But the investigators faulted Msgr. Moroney for failures of oversight and leadership, including his response to the texting incident, but more prominently with respect to his handling of financial matters and issues related to alcohol consumption. The seminary’s vice rector, Father Christopher O’Connor, also was directly criticized, for sometimes being “bullying” in his dealings with seminarians and for his participation in the seminary’s culture of drinking.

The report made nine specific recommendations, including the adoption of a confidential reporting mechanism for allegations of misconduct, a review of the seminary’s drinking policies, enforcement of financial controls, and enhanced supervision by the seminary’s board of trustees. And in conjunction with the Nov. 22 release of the report, Cardinal O’Malley announced that he intended to consult with St. John’s board of trustees regarding his intention to appoint a new permanent rector and vice rector.

Some critics will contend that sexual misconduct is likely far more pervasive than the seminary investigators concluded. But a close reading of the report confirms that the investigation was very thorough, interviewing 80 individuals and reviewing all relevant seminary records.

It was also intentionally Catholic in its underlying approach, specifically assessing the seminary’s performance through the lenses of the four pillars of formation — human, spiritual, intellectual and pastoral — articulated by Pope St. John Paul II in his 1992 apostolic exhortation on priestly formation, Pastores Dabo Vobis. Consequently there’s little reason to believe that the investigators were inclined to underplay the significance of sexual misconduct.

And the investigators’ implicit finding, that St. John’s Seminary is reasonably healthy overall, conforms with what the Register has been told by seminary-formation experts with respect to the reforms undertaken at many U.S. seminaries, both before and after the eruption of the national clergy-abuse scandal in 2002 drew attention to the role that unhealthy seminary environments have played in the epidemic of clergy sexual misconduct.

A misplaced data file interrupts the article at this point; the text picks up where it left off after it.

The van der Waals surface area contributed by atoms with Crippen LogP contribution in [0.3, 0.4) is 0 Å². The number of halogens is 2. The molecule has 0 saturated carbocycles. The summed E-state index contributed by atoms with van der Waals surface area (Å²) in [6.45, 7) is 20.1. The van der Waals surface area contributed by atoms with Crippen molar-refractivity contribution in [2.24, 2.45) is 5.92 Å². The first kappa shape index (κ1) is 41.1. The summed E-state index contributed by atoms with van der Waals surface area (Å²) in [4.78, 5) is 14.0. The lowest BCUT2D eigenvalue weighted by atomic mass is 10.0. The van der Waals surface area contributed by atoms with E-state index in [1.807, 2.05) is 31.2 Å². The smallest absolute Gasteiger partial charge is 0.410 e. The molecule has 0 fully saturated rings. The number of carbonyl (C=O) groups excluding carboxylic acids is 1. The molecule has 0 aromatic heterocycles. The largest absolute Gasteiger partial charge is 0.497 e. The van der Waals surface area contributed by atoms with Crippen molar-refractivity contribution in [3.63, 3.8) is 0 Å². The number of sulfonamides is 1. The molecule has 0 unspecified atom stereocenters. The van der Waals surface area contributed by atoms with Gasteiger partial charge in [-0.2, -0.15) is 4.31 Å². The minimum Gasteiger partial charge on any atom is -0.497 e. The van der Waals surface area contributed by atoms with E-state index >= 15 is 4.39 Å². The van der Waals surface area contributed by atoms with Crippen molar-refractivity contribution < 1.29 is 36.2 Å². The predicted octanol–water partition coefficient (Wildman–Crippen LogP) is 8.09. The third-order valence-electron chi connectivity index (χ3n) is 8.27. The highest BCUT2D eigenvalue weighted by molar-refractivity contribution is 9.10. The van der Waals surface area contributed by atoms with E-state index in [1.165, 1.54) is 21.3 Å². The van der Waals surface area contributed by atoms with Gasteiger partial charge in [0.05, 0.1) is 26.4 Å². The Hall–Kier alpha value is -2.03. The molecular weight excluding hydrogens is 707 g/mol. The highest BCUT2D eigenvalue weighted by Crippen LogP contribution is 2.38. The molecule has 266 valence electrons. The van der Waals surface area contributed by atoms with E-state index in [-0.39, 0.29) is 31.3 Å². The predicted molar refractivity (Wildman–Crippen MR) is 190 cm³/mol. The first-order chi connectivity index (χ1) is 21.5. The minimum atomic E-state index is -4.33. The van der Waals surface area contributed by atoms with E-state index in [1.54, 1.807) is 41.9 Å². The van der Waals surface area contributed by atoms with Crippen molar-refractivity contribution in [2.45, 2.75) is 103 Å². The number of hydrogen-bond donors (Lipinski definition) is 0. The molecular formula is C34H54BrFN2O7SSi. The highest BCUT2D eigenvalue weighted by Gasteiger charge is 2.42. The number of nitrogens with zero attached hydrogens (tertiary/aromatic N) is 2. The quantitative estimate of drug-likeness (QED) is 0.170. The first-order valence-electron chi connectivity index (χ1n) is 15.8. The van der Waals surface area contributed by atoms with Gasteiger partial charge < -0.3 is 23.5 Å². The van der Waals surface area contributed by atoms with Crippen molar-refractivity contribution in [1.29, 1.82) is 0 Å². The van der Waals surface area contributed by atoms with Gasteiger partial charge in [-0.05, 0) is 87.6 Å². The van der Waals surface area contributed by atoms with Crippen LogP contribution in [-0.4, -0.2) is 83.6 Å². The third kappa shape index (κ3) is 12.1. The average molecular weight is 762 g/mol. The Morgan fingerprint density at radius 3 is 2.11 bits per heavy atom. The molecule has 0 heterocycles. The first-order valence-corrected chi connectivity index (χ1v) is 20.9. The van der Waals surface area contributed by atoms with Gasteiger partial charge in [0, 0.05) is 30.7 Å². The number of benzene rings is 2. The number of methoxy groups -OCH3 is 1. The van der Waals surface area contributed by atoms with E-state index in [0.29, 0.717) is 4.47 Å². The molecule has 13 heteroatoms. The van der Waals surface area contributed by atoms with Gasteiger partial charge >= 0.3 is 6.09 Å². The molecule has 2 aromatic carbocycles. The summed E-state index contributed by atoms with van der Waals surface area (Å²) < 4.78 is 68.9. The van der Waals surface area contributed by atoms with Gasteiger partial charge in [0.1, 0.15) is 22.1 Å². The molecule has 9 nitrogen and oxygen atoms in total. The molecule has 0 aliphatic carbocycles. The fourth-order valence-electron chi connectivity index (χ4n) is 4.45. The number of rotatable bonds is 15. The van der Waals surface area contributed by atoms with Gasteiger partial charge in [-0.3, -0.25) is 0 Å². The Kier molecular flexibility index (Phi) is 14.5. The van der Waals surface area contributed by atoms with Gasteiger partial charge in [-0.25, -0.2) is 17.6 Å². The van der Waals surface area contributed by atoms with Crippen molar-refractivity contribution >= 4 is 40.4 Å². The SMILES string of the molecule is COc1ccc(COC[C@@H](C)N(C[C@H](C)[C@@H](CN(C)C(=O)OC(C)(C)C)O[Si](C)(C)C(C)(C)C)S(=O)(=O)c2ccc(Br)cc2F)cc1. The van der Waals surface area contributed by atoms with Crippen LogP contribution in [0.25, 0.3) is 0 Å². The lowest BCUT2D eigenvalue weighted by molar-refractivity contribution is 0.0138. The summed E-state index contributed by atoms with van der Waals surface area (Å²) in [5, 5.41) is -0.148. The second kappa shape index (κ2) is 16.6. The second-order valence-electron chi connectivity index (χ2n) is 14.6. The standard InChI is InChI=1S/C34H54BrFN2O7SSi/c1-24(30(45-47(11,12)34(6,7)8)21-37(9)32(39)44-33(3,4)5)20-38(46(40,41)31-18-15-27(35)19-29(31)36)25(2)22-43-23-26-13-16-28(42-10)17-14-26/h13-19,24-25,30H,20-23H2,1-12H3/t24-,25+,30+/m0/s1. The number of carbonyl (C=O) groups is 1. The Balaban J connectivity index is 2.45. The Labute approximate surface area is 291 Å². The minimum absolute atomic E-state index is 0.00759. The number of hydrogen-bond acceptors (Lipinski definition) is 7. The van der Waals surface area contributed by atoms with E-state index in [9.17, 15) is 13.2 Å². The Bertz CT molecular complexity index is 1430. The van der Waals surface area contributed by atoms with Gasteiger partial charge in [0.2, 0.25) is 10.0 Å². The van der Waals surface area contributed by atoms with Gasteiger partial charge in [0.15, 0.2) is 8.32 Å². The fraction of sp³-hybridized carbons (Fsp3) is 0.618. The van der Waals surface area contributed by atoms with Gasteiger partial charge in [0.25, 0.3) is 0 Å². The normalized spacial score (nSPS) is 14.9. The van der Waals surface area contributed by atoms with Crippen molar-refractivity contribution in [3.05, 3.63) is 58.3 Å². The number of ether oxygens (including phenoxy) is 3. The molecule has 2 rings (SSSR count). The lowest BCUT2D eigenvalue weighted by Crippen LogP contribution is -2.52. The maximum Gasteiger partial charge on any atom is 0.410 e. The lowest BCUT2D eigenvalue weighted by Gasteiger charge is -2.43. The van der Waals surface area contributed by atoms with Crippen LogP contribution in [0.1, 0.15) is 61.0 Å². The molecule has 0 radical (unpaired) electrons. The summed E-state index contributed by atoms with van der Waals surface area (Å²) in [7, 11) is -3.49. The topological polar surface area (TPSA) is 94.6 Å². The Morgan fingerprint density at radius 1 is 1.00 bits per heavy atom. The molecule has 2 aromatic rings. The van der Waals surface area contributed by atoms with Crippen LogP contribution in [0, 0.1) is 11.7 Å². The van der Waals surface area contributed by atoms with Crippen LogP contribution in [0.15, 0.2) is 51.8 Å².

In these seminaries, there has been substantial progress in terms of eradicating subcultures of sexual activity that were present previously, and more broadly in implementing improvements to assist in the development of healthy and holy priests.

At the same time, the Archdiocese of Boston’s approach stands in stark contrast to the response in some other dioceses, notably including Buffalo. There, Bishop Richard Malone has refused to commission an investigation into the state of Christ the King Seminary, despite deeply disturbing allegations of sexual misconduct and abuse of power involving seminary formators as well as seminarians, as detailed by the Register’s recent three-part investigation that has been published online at

Buffalo is hardly the only current problem spot, though, and even in the healthiest of seminaries there is always room for improvement. So the path forward should build on the lessons learned in Boston and elsewhere. It’s not only in Boston where a lack of attention to alcohol consumption has given rise to problems, and financial-management issues are in no way unique to St. John’s Seminary either.

One of the specific recommendations of the Boston investigators is that St. John’s take steps to improve the human-formation component of its seminary instructions. That certainly sounds like prudent advice, but it’s a safe bet that improvements to the other three formational pillars are also warranted, both there and at other U.S. seminaries.

It should be noted that in the wake of the 2002 clergy-abuse scandal, the Vatican undertook a comprehensive visitation of all U.S. seminaries, a process that yielded a wealth of useful information and guidance.

Given what has already come to light regarding seminary problems over the last 18 months — and what might soon be forthcoming, in light of Cardinal O’Malley’s recent advisory that Pope Francis is about to release the findings of the Vatican investigation into the factors that facilitated McCarrick’s misconduct — now might be a highly appropriate time for another such seminary visitation.